With thousands of migrants making their way north through Mexico, authorities there face a "conundrum" on how to address the so-called caravan with increased pressure from the U.S. to ramp up its immigration enforcement, experts said.
Experts on the region said evidence shows Mexico was taking a tough stance on the caravan of roughly 7,000 migrants that began in Honduras in some aspects, but authorities were also more welcoming than one would expect for a country that in the last several years has deported more Central Americans than the United States.
"The conundrum that Mexico finds itself is on the one hand trying to be diplomatic and ensure the human rights of migrants, as they ask the United States to do, and on the other hand facing threats from the U.S. and hoping to have a good relationship with the new administration," said Ariel Ruiz Soto, an associate policy analyst at the Migration Policy Institute.
"Do you then increase enforcement even though it's already pretty significant and then how do you maintain a positive public appearance in how you handle migration?" he asked, adding, "Mexico is coming to terms with being a transit country."
The U.S. Department of Homeland Security is also tracking a new caravan taking shape — this time from El Salvador, according to two U.S. officials, as well as a local source on the ground in Central America and an internal U.S. government report obtained by NBC News.
On Tuesday, President Donald Trump called for a change in immigration law and said "we cannot allow our country to be violated like this" in reference to the caravan and repeated without giving evidence claims that Middle Easterners could be in the group.
Trump tweeted Monday that, "Sadly, it looks like Mexico's Police and Military are unable to stop the Caravan" and that he had told U.S. Border Patrol and the military that the situation was a national emergency. He said in a previous post that the U.S. will turn away those who do not try to seek asylum in Mexico instead, but the migrants have no obligation to apply in Mexico.
Asylum is a form of relief recognized under international law and written into U.S. law. People may seek asylum in the United States if they have been persecuted in their home countries or fear persecution there based on their race, religion, nationality, or membership in a particular social or political group.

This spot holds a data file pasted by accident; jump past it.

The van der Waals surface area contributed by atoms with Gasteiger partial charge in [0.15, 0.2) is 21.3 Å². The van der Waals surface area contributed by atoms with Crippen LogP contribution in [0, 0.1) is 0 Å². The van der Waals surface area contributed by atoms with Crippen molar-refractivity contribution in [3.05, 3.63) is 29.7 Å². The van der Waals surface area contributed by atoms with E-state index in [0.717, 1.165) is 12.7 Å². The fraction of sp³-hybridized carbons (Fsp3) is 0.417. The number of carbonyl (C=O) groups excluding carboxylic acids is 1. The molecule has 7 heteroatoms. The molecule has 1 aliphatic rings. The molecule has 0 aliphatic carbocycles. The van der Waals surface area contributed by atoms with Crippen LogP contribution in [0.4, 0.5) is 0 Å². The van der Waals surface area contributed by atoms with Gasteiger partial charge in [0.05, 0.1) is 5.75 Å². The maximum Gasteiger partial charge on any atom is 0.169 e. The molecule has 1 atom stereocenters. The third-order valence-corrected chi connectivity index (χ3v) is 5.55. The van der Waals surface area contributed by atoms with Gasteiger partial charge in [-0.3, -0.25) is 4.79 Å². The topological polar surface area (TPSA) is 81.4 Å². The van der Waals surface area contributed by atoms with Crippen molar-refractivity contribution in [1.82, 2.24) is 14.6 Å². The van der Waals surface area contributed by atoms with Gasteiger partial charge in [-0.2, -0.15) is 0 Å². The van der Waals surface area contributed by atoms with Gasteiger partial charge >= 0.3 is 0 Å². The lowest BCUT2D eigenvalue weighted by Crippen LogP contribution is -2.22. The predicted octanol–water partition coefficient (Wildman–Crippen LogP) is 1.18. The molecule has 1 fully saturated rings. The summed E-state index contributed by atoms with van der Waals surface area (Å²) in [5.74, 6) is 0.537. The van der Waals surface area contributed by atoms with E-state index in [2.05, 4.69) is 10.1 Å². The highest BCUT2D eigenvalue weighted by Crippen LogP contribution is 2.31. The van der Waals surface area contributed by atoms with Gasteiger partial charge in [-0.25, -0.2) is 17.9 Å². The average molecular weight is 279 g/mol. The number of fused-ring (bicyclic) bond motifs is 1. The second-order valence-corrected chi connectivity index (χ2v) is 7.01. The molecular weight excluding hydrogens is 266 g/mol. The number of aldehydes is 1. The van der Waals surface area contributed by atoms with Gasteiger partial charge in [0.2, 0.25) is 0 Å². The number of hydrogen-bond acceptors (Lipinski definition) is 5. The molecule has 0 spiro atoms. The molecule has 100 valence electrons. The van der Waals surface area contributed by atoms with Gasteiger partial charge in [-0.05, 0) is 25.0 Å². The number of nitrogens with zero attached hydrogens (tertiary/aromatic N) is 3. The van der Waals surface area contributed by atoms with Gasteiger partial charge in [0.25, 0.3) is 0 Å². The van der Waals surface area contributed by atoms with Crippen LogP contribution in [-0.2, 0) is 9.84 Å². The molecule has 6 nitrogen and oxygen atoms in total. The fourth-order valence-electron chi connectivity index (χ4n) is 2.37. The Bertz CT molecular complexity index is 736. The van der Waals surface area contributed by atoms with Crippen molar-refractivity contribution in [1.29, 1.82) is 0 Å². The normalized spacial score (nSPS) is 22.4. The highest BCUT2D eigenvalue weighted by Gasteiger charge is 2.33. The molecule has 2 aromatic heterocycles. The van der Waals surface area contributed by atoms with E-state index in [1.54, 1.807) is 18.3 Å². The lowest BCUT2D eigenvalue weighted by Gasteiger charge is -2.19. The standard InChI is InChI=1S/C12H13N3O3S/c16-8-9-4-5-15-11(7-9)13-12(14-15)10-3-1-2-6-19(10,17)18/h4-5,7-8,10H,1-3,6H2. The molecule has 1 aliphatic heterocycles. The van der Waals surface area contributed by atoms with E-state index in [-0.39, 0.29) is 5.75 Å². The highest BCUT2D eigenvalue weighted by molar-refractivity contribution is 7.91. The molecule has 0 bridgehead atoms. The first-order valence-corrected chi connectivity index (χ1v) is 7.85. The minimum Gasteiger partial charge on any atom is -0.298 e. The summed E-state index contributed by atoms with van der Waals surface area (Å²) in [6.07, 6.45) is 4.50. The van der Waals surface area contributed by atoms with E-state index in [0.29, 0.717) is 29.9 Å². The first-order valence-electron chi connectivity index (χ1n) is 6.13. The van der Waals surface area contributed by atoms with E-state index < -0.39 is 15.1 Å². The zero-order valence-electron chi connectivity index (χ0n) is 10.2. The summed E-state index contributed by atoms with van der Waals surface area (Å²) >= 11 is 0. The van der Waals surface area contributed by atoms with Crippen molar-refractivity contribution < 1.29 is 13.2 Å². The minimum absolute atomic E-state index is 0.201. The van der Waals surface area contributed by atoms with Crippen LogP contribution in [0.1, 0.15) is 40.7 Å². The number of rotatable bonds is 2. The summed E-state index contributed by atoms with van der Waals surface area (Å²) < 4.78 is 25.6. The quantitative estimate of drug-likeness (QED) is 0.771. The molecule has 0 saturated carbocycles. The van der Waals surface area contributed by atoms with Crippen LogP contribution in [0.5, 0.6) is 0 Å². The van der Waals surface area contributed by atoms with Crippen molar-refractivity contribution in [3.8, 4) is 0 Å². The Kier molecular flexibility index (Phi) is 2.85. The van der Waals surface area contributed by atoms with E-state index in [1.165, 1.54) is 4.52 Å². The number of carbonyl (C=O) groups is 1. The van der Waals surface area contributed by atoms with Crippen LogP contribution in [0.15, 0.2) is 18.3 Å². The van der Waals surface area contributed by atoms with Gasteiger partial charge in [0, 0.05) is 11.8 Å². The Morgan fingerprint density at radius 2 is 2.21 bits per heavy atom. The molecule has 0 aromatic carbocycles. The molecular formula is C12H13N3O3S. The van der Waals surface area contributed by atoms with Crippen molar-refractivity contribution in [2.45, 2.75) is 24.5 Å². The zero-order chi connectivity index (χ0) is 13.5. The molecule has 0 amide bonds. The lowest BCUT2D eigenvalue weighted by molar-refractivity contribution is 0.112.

In 2014, Mexico began its Frontera Sur, or Southern Border, policy cracking down on unauthorized immigration via Central America after the Obama administration declared a crisis over the number of migrant children arriving at the border.
While the Mexican government had been prioritizing "enforcement as opposed to the protection and asylum" for around the last decade," the 2014 border plan ramped up immigration enforcement efforts, said Daniella Burgi-Palomino, a senior associate at the Latin America Working Group.
"What we saw in 2014 the Mexican government stepped that up with U.S. support, pressure and funding," she said.
Data provided by the Migration Policy Institute showed that that Mexico has removed more people from the Northern Triangle (Guatemala, Honduras and El Salvador) from its country than the United States every year since 2015.
After removing roughly 77,000 migrants from Mexico in 2013, the nation has removed 91,000 people in 2014, roughly 165,500 in 2015, another 149,000 in 2016 and more than 94,500 in 2017. By contrast, the United States removed roughly 104,500 people in 2013, compared to about 121,800 in 2014, roughly 75,350 in 2015, roughly 76,470 in 2016 and roughly 74,800 in 2017.
Data from January to August of 2018 showed Mexico has deported more than 86,400 people.
Those numbers do not include voluntary returns by migrants themselves with the help of immigration authorities in both countries.
Thousands more have applied for asylum in Mexico, but the government's asylum organization has suffered from under funding and under staffing, said Burgi-Palomino.
Mexican President Enrique Peña Nieto's government has sought assistance from the United Nations High Commissioner for Refugees to provide on the ground assistance for migrants seeking to claim asylum, a move that was seen as largely positive, according to Ruiz and Burgi-Palomino.
Mexico's Secretary of the Interior has indicated that the Mexican government will not use violence to stop the caravan and is not seeking to deport all of the migrants, but rather seeking an organized migratory flow.
The government of Mexico has received over 1,000 asylum claims from the migrant caravan already.
Mexico's President-elect Andrés Manuel López Obrador, who takes office in December, said last week that his administration will give employment and visas to those who leave their Central American countries. And incoming Mexican Secretary of the Interior Olga Sanchez Cordero said the migrants will be employed in the construction of the Maya Train, the rehabilitation of Isthmus of Tehuantepec, and the planting of one million hectares of fruit trees and timber.
But Burgi-Palomino said the current administration's move to send a convoy of federal police in riot gear and helicopters to the river border between Mexico and Guatemala "stepped up outside of migration enforcement entities that we're seeing at the border" and sent a message based on enforcement.
And an internal report from the U.S. government shows Mexico's National Institute of Migration has plans to barricade the Hidalgo point of entry to the United States and patrol the Suchiate River to prevent further crossings.
Thus far, Guatemala repatriated about 1,500 migrants with the caravan and Mexico has sent back 955.